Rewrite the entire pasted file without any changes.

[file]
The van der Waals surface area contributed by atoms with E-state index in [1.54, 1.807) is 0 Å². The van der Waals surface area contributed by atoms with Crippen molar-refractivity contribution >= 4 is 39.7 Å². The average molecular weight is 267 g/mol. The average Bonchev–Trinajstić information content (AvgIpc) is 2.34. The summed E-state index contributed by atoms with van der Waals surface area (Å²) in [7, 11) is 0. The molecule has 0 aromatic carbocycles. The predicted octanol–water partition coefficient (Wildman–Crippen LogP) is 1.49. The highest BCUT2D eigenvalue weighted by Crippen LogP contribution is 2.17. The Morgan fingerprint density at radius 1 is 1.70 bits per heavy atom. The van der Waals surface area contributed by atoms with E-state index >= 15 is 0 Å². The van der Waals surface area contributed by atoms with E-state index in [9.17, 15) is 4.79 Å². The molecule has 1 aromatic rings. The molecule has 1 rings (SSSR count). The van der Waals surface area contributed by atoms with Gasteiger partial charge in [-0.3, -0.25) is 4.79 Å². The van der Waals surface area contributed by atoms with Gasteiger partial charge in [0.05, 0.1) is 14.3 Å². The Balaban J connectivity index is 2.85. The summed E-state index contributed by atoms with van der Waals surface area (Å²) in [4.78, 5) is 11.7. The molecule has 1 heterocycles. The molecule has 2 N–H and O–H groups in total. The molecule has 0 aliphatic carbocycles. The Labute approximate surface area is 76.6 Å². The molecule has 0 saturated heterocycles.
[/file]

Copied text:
The van der Waals surface area contributed by atoms with E-state index in [1.54, 1.807) is 0 Å². The van der Waals surface area contributed by atoms with Crippen molar-refractivity contribution >= 4 is 39.7 Å². The average molecular weight is 267 g/mol. The average Bonchev–Trinajstić information content (AvgIpc) is 2.34. The summed E-state index contributed by atoms with van der Waals surface area (Å²) in [7, 11) is 0. The molecule has 0 aromatic carbocycles. The predicted octanol–water partition coefficient (Wildman–Crippen LogP) is 1.49. The highest BCUT2D eigenvalue weighted by Crippen LogP contribution is 2.17. The Morgan fingerprint density at radius 1 is 1.70 bits per heavy atom. The van der Waals surface area contributed by atoms with E-state index >= 15 is 0 Å². The van der Waals surface area contributed by atoms with E-state index in [9.17, 15) is 4.79 Å². The molecule has 1 aromatic rings. The molecule has 1 rings (SSSR count). The van der Waals surface area contributed by atoms with Gasteiger partial charge in [-0.3, -0.25) is 4.79 Å². The van der Waals surface area contributed by atoms with Gasteiger partial charge in [0.05, 0.1) is 14.3 Å². The Balaban J connectivity index is 2.85. The summed E-state index contributed by atoms with van der Waals surface area (Å²) in [4.78, 5) is 11.7. The molecule has 1 heterocycles. The molecule has 2 N–H and O–H groups in total. The molecule has 0 aliphatic carbocycles. The Labute approximate surface area is 76.6 Å². The molecule has 0 saturated heterocycles.